Reasons why I don’t think I’m trans: •I don’t have the stereotypical hatred for my male body, sure I have had issues withwith self confidence etc but I’ve never felt like my junk was alien. •These feelings don’t overwhelm my brain. They’re subtle, niggling at the back of my mind.
This is a gay male who is extremely preoccupied with stereotypical gender roles. What do people suggest to him?
The problem with using any kind of medication as a diagnostic tool is that there is no way of knowing how much of the effect is due to placebo. And especially problematic is the tendency for online trans communities to advice people to start taking hormones completely on their own, without medical supervision. Since you usually can’t “just try” prescription medications, they give each other advice on how to circumvent the medical practitioners and obtain the medications on their own.
Watch as they tell a suicidal 15 year old how to obtain hormones without his parents knowledge and without medical supervision:
They tell him to omit mentioning his suicidal thoughts to counselors:
When a 14 year old posts wanting advice on becoming more feminine, this is the advice they get:
(note to readers: we are not linking directly to this post to protect the poster’s privacy).
“If you really want them there are ways of getting them”:
They get told they’ll pass once they start “DIY” (do it yourself) hormones:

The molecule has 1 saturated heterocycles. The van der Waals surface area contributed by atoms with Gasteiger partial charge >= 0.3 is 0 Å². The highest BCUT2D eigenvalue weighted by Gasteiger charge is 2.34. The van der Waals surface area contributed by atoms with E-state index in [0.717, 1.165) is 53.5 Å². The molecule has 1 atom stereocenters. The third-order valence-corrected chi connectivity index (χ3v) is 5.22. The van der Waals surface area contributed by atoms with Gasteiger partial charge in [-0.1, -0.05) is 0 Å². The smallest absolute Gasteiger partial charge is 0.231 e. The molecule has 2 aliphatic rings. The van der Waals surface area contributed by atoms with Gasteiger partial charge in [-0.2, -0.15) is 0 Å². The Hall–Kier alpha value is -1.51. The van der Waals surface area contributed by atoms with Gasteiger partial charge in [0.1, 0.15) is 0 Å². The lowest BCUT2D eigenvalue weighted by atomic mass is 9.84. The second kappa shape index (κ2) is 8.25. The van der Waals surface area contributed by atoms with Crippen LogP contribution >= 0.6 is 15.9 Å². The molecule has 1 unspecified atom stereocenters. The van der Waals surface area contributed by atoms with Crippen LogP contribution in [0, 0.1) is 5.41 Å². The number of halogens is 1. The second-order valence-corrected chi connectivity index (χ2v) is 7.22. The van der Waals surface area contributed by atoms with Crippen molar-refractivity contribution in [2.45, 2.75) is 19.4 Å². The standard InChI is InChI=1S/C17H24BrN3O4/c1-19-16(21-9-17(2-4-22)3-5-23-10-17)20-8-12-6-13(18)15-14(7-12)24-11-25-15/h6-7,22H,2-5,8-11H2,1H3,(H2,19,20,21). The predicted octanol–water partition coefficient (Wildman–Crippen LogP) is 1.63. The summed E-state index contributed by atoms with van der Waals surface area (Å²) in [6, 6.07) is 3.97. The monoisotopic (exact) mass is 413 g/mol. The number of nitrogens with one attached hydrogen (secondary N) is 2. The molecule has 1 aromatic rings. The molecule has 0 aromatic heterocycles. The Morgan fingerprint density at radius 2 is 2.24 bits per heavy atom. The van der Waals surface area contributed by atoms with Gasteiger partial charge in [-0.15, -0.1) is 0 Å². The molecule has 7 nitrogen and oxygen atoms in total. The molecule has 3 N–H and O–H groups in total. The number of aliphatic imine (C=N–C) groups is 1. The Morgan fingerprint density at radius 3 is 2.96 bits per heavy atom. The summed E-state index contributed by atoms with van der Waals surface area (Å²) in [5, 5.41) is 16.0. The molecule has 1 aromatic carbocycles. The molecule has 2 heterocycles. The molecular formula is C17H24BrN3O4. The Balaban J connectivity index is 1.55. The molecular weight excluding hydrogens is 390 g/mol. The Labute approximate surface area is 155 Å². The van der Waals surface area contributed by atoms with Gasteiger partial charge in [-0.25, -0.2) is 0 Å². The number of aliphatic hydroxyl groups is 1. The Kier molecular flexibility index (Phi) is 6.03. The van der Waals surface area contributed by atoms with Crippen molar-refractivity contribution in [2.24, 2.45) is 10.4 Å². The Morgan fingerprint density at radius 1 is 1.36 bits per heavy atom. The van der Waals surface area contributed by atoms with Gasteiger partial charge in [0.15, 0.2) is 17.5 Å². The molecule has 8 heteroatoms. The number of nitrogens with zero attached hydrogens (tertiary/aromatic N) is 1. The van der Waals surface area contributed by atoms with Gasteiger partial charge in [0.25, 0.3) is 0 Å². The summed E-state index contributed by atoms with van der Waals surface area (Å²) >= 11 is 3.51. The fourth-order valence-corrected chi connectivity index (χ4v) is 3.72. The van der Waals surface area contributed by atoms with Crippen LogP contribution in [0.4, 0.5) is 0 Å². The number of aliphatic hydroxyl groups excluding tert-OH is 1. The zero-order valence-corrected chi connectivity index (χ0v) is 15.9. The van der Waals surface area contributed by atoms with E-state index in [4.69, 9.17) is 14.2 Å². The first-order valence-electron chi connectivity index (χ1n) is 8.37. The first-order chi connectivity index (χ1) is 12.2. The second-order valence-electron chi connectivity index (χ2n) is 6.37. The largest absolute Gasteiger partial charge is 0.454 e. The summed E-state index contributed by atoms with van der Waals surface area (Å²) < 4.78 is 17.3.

A fourteen year old kid befriending adults for favors. What could possibly go wrong? Taking prescription medication without medical supervision, what could possibly happen?
HRT is seen as not only necessary treatment for transgender feelings, but it is also a diagnostic tool, and one that people are encouraged to try out on their own. What happens when HRT does not make someone feel better though? Does that mean the person wasn’t really trans?
This poster reports feeling worse since they started taking hormones:
Before I started I felt dysphoria but now it’s in overdrive.
Apparently this is normal according to the replies they get. “The further you get in your transition the more dysphoria you feel”.
It gets harder before it gets easier:
I’m a couple of months into HRT, and I’m feeling almost worse than I did before I started. I look terrible, I hate everything about myself. People keep telling me that I look good, or that they love my eyes, or my hair, or whatever the fuck else, and I don’t believe them, and not believing them makes me feel worse than if they said nothing.
It gets better, right? I’ll stop crying and snapping at my friends? I’ll feel good about myself maybe at some point?
At no point does anyone suggest to any of these posters that maybe they are actually not trans and that maybe HRT is the wrong choice for them. It’s always “wait”, “try more”, “change your dose”, “hang in there”.
This is the huge problem with using a medication as a diagnostic tool without medical supervision, and it’s a recipe for disaster. First you create a narrative where any sort of questioning of your feelings about gender roles or your body means that you are trans. Then you plant the idea that being trans is something that needs a specific type of medical treatment, and you actively encourage people to experiment with this medical treatment to “see if it’s right for them”. If you’re truly trans it will make you feel awesome! Then when people feel worse instead of better, suddenly that’s not proof of not being trans at all, it’s just proof that they need to take HRT longer or adjust their dose.